Different sorts of residential renovation projects require different teams of professionals at the helm. Some, for example, only necessitate the services of a general contractor, while others call for additional assistance from an architect, an interior designer, and other specialists. In this particular guide, you will learn more about the kinds of fees that architects generally charge their clients.
If you’ve never hired an architect before, the process can be a bit intimidating. It’s important to remember, however, that many architects specialize in residential design and they are not all spending their time creating high-powered, corporate skyscrapers. Once you find an architect who makes you feel at ease, you will need to understand how his or her fee structure works. The next few paragraphs feature details about the three most common ways in which architects determine their rates.
- Percentage of the total project cost – If an architect tells her his or her fee is going to be a specific percentage of the total cost of your renovation, you may not know exactly how much you owe him or her until the job is over. If, though, the project ultimately costs less than you were expecting, you could owe him or her less than you budgeted, which is always a nice surprise for homeowners. Furthermore, you will owe very little, if any, money upfront. As a general rule, architects charge from 8% to 15% of the total cost. Several factors play into where an individual professional falls on this spectrum. Typically, however, the more experienced an architect is, the more he or she will charge. Those who work in urban areas, such as Charlotte, NC, also usually charge more than their rural counterparts.
- Hourly rate – Working with an architect who charges an hourly rate means that you are simply paying him or her for the hours that he or she puts into your job. Again, the more experience an architect has, the higher you can expect his or her hourly rate to be; the average, however, is about $100 per hour in many parts of our service area in the Carolinas and Virginia. If you want to have some control over how much you ultimately pay your architect, you can ask for an addendum to be added to your contract. It should say something along the lines of, “Client agrees to pay an hourly rate of $120 per hour up to 15% of the total construction cost.” You should, of course, insert the numbers that pertain to your situation.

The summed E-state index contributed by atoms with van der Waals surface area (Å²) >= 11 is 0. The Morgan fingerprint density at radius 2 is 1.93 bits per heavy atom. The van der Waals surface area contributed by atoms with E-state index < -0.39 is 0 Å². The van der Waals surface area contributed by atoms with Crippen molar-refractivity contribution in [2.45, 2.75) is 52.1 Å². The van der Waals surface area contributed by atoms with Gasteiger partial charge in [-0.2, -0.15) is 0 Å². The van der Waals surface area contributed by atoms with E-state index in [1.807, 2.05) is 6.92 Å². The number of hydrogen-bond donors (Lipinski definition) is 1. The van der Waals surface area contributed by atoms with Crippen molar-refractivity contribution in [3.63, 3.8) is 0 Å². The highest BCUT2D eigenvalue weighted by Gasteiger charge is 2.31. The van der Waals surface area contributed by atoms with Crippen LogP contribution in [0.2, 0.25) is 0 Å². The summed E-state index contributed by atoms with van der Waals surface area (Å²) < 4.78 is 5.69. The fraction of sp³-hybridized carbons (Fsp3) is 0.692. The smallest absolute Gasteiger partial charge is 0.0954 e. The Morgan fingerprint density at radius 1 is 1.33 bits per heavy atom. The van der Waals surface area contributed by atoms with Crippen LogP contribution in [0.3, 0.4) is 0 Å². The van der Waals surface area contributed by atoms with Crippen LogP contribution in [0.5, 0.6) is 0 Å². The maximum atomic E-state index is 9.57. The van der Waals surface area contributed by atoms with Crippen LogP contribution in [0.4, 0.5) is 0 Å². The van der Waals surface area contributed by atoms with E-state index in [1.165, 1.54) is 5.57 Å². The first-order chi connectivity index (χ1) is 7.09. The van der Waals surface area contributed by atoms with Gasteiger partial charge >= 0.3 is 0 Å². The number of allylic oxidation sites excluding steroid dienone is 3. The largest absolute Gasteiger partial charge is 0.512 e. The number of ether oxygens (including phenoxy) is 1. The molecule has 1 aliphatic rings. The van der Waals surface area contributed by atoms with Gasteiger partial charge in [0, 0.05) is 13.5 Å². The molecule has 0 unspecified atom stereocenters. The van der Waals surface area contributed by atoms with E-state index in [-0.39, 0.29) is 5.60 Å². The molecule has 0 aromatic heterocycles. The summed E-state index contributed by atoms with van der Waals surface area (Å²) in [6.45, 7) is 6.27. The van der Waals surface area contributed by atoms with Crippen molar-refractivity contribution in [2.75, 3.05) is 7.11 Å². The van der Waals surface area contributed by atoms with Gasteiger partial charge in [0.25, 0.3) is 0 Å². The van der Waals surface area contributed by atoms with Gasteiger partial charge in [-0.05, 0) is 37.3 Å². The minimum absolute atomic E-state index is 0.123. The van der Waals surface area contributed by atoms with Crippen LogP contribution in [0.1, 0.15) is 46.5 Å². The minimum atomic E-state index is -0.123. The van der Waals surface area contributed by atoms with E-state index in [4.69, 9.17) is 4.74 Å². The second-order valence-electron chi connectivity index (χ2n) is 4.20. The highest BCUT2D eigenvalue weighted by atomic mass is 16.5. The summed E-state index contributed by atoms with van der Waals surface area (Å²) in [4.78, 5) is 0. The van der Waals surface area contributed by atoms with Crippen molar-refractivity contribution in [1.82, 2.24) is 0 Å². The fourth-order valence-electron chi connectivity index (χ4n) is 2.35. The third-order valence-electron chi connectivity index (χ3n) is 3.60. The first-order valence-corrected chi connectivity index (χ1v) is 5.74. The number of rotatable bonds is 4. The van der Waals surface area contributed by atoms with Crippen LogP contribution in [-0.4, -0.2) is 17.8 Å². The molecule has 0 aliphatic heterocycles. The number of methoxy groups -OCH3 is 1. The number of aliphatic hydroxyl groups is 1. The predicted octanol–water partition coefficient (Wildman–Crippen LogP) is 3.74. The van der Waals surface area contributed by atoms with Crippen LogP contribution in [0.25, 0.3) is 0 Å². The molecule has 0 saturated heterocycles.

- Fixed price – This is exactly what it sounds like — some architects charge set rates for every job they do. This allows both the architect and the client to know exactly how much money will be changing hands over the course of any given job. Some architects, however, don’t like doing these kinds of jobs because, depending on how the contract was written, they may have no wiggle room if design plans change and they have to do more work.
The team at Hatch Homes is willing to work with any architect you hire for your job in the region of the Southeast we serve. We have great working relationships with many architects and other specialists throughout the area, so if you are considering us for your project and you need recommendations, don’t hesitate to contact our office for assistance. We are here to help you anytime.